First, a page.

If your partner has broken up with you, left the relationship, you can’t force them back. But, by taking good care of yourself – going to the gym, eating right, using your mind, socializing with other people, learning new things, travelling, and so on – you make yourself a happier, healthier, more interesting and attractive person, thereby giving yourself the best chance of winning them back.
And even if she doesn’t come back this time, you’re still a more interesting and attractive person for a new partner who may come along in time & won’t give you this on-and-off pattern.
If you’re still together but your relationship is in difficulty, once again, the best thing you can do is to be clear with your partner about what you want and need, but then to leave it at that and focus on yourself.
Don’t neglect yourself. Be kind to yourself. Be gentle with yourself. If you’re fighting about chores, about the division of labor in your relationship, then make it clear how you feel, but then focus on doing your part of the chores as well as you can.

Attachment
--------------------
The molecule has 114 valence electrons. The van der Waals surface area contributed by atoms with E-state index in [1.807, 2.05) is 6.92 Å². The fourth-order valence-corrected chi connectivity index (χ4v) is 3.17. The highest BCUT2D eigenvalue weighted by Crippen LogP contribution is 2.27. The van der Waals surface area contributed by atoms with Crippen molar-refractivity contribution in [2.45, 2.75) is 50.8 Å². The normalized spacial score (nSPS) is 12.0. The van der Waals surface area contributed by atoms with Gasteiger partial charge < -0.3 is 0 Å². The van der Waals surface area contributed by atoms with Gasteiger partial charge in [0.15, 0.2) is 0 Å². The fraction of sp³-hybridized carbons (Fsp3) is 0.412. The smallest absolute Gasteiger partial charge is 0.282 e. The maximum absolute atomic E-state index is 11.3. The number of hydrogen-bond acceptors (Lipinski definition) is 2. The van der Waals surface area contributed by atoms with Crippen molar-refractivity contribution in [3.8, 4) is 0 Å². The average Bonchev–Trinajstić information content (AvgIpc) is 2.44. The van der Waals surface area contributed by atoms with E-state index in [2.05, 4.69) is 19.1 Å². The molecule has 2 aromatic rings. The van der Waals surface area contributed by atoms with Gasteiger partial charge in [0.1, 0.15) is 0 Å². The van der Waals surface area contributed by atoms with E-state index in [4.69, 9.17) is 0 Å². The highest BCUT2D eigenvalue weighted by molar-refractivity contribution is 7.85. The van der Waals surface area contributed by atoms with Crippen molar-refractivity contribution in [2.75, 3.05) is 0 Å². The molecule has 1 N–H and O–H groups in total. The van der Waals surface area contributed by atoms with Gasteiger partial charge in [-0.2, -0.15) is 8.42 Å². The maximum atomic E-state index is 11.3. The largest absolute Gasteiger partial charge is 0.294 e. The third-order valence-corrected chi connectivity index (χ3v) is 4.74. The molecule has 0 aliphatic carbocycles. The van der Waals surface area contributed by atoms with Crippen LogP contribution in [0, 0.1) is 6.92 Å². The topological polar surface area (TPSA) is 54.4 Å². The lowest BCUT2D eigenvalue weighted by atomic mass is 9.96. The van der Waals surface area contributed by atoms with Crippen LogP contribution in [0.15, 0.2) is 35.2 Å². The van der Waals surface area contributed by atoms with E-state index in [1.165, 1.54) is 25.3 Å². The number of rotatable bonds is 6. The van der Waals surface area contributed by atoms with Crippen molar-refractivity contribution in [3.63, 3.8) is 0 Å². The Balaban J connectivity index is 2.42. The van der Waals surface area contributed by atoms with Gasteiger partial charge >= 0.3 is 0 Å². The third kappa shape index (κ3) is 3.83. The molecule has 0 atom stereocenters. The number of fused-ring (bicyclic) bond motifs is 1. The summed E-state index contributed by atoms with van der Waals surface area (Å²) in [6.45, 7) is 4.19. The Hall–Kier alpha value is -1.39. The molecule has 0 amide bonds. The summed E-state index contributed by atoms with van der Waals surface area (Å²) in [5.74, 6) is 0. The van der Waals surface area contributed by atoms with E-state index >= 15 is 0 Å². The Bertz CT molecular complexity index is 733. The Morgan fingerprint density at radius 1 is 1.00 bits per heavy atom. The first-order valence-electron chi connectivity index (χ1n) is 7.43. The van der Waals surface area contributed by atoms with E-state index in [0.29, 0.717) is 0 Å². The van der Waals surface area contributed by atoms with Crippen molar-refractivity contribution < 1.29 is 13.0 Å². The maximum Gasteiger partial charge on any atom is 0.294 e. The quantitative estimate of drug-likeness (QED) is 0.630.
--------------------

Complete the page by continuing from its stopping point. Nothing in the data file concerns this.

That way, you know you are being a good partner. Try to leave it at that, rather than rubbing your partner’s nose in it – “See, I did my chores, so why didn’t you?!” is not a helpful thing to say.
Maybe your wife seems to have lost their attraction for you, or their sexual appetite seems to have disappeared. Again, it’s good to clearly talk about the situation, telling them you miss sex or regular affection. But then you have to leave it at that.
Nagging, shaming, or demanding sex doesn’t work very well. Instead, take care of yourself by getting exercise, eating well, living an interesting life, being social, and so on. Be cheerful and agreeable – that alone makes you much more attractive and gives you a better chance of mending this rift in your marriage or relationship.
These are just some common examples, but the idea applies to many facets of relationships. When I say, “It’s you,” I mean it is up to you, Robert, to do what you can to help your marriage.
And what you have the most control over is yourself, your choices, your attitude. Focus on those and trust that things will get better. They usually do.